home | O'Reilly's CD bookshelfs | FreeBSD | Linux | Cisco | Cisco Exam  

Book HomeWeb Design in a NutshellSearch this book

Chapter 15. Forms

Forms provide a method for true interaction between users and the publisher of a web site, with an immediacy that could never be achieved in print. With forms, you can solicit input from a user in order to provide a customized response on-the-fly or just collect the data for later use. Forms can be used for functions as simple as surveys and guestbooks or as complex as online commerce systems.

This chapter provides a detailed review of the available form elements and how to use them. It also provides a brief introduction to CGI, one of the available methods for processing form information.

15.1. Summary of Form Tags

In this section, browser support for each tag is noted to the right of the tag name. Browsers that do not support the tag are grayed out. Tag usage is indicated below the tag name. Start and end tags are required unless otherwise noted. "Deprecated" means that the tag or attribute is currently supported but is due to be phased out of the HTML specification and is discouraged from use (usually in favor of similar style sheet controls). The attributes listed for each tag reflect those in common use. A more thorough listing of attributes for each tag, according to the HTML 4.01 specification, appears in Appendix A, "HTML Elements".

<fieldset>NN 6 MSIE 4, 5.5, 6 HTML 4.01 Opera5

<fieldset> ... </fieldset>

Groups related controls and labels. The proper use of this tag should make documents more accessible to nonvisual browsers. It is similar to <div> but is specifically for grouping fields. It was introduced to improve form accessibility to users with alternative browsing devices.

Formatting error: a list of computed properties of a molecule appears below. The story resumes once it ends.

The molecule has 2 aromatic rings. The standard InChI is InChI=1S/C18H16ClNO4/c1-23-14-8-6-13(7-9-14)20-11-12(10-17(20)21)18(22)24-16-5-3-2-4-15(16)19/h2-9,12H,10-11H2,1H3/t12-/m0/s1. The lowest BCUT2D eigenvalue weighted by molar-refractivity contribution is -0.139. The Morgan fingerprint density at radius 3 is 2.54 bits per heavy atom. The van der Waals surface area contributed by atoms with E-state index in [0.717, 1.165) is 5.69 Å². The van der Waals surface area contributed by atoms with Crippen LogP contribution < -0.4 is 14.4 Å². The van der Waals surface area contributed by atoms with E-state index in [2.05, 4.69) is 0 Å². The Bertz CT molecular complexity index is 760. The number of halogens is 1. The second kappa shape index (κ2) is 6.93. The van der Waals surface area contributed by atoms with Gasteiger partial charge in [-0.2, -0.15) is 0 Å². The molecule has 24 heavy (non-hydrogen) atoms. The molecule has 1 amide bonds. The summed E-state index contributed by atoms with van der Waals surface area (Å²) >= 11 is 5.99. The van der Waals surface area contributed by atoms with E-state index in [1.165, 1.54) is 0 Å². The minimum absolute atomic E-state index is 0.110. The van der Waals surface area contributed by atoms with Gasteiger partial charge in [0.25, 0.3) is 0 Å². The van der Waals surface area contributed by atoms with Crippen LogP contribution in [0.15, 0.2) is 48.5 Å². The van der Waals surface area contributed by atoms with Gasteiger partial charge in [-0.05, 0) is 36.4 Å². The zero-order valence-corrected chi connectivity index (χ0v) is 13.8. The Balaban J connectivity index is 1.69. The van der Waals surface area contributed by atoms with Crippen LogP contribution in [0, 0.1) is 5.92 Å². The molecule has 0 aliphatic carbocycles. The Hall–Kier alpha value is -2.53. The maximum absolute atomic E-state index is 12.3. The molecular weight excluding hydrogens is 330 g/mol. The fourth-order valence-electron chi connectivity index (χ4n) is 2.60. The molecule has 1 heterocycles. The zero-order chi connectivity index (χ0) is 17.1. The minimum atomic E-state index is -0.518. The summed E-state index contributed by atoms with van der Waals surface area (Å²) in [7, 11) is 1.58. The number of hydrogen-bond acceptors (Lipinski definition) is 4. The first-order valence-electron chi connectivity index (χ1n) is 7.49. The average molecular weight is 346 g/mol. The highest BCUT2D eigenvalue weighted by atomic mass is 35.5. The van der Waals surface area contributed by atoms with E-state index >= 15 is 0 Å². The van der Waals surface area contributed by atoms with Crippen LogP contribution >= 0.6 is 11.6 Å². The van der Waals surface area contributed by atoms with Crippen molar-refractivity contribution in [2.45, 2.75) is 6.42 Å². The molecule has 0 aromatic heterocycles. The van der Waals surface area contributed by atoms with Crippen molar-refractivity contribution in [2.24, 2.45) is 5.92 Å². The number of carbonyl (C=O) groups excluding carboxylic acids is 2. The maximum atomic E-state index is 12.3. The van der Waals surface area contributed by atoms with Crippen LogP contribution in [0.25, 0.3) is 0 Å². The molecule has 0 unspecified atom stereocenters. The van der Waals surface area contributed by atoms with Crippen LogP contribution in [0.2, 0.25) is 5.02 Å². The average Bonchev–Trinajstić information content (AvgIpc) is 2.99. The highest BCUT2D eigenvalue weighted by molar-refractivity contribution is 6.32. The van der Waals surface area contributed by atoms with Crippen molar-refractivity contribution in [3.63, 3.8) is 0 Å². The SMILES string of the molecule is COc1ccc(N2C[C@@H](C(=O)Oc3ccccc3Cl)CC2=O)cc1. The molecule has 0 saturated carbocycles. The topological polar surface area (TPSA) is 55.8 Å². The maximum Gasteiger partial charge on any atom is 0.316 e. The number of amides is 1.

<form>NN 2, 3, 4, 6 MSIE 2,3, 4, 5.5, 6 HTML 4.01 WebTV Opera5

<form> ... </form>

Indicates the beginning and end of a form. There can be more than one form in an HTML document, but forms cannot be nested inside one another, and it is important that they do not overlap.



Specifies a comma-separated list of file types (MIME types) that the server will accept and is able to process. Browsers may one day be able to filter out unacceptable files when prompting a user to upload files to the server, but this attribute is not yet widely supported.

accept-charset=charset list

Specifies the list of character encodings for input data that must be accepted by the server in order to process the current form. The value is a space- and/or comma-delimited list of ISO character set names. The default value is unknown. This attribute is not widely supported.


Required. Specifies the URL of the application that will process the form. The default is the current URL.


Specifies how the values for the form controls are encoded when they are submitted to the server when the method is post. The default is the Internet Media Type (application/x-www-form-urlencoded). The value multipart/form-data should be used in combination with the file input element.


Specifies which HTTP method will be used to submit the form data. With get (the default), the information is appended to and sent along with the URL itself.


Specifies a target for the results of the form submission to be loaded so results of a form can be displayed in another window or frame. The special target values _bottom, _top, _parent, and _self may be used.

<legend>NN 6 MSIE 4, 5.5, 6 HTML 4.01


Assigns a caption to a <fieldset> (it must be contained within a <fieldset> element). This improves accessibility when the fieldset is rendered nonvisually.

Library Navigation Links

Copyright © 2002 O'Reilly & Associates. All rights reserved.